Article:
Marking 60 years of construction history

The Gribbin Family (from left) - Joe Gribbin, nephew Niall Gribbin, Eamon Gribbin, nephew Mark Gribbin and Liam Gribbin

SOUTH Derry firm Setanta Construction has celebrated its 60th anniversary with plans for future growth.

From the early days of Gribbin Construction, established in 1963 by brothers Joe, Eamon and Liam, the business has evolved over the decades into an innovative and dynamic construction company, specialising in the design and build of bespoke timber-frame homes and off-site modular construction.

In 2000, nephews Mark and Niall Gribbin became current directors of what is now named Setanta, and they have grown the business from strength to strength, expanding into new markets and developing an extensive client base.

They’ve also made significant business improvements over the years, not least by investing in a new 30,000 sq ft purpose-built factory and offices on a 15 acre site at Ronan Valley Business Park in Magherafelt to accommodate the continued growth of the business.

Since then, the business has transformed into a leading construction company that works to deliver prestigious projects for clients including Developer Paddy McKillen, of Claridge’s Hotel, London and The Richard Rogers Art Gallery, Aix-en-Provence, France.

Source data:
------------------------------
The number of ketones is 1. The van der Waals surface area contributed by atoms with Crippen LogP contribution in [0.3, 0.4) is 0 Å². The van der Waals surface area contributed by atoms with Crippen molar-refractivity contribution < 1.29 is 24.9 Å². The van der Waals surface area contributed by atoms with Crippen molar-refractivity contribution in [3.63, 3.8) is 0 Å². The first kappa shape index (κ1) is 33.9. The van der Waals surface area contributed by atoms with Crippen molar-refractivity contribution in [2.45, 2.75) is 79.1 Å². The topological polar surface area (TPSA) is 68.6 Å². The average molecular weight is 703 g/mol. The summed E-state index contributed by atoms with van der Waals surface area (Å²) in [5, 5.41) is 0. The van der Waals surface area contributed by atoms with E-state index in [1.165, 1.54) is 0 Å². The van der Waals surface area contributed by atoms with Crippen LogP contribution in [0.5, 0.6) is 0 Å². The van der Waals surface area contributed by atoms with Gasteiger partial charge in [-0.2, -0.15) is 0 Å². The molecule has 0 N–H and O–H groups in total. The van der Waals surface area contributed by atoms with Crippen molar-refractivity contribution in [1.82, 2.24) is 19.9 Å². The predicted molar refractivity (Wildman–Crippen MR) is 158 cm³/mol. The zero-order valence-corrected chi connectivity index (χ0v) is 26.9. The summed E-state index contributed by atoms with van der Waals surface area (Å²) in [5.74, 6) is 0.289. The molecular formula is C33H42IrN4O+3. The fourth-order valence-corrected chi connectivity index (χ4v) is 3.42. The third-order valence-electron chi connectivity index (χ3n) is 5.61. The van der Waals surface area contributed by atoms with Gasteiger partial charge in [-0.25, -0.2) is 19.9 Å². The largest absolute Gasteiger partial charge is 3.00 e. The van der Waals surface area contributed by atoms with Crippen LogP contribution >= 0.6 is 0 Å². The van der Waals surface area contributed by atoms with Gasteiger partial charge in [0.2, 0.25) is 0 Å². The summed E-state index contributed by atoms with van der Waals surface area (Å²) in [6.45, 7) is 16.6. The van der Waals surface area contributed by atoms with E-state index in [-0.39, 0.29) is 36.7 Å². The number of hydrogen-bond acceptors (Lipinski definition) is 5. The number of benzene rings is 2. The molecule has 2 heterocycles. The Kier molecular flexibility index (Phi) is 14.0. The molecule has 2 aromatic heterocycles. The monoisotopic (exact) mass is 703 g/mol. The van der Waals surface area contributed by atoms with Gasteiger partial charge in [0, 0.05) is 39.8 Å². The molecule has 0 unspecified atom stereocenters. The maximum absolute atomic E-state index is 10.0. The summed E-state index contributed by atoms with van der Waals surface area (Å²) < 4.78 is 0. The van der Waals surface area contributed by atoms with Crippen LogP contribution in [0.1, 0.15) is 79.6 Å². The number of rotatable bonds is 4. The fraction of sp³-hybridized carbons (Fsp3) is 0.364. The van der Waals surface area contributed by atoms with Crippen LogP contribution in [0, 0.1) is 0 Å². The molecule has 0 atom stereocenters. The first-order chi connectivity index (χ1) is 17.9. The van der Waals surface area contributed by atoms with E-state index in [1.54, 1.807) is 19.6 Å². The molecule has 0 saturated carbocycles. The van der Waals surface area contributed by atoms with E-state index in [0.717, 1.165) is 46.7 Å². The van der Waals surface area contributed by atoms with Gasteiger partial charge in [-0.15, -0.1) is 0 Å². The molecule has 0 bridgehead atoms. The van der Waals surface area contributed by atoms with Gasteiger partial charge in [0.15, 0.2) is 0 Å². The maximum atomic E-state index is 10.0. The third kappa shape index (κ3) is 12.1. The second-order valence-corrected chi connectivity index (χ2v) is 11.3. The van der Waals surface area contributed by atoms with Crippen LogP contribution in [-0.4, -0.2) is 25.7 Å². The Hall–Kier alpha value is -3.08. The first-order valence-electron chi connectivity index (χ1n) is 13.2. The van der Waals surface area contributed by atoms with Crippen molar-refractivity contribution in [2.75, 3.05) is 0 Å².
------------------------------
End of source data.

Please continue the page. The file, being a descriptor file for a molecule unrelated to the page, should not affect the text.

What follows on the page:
Mark said: “It’s incredible to think how far the business has come, not simply because of the amount of time that’s passed, but because of all the small wins and big successes over the past 60 years, you really do realise what has been achieved by us all.”

Acknowledging the core family values that still remain to combine a sense of tradition, teamwork and shared goals, he added: “Our continued success has been made possible by the people around us and we’re fortunate to have an entire team of outstanding, highly skilled and reliable tradespeople, subcontractors and workplace professionals.”

Last year, Setanta launched a pilot test project ‘SoLow’ passive homes, which when finalised has the potential to change how affordable homes are built for future generations.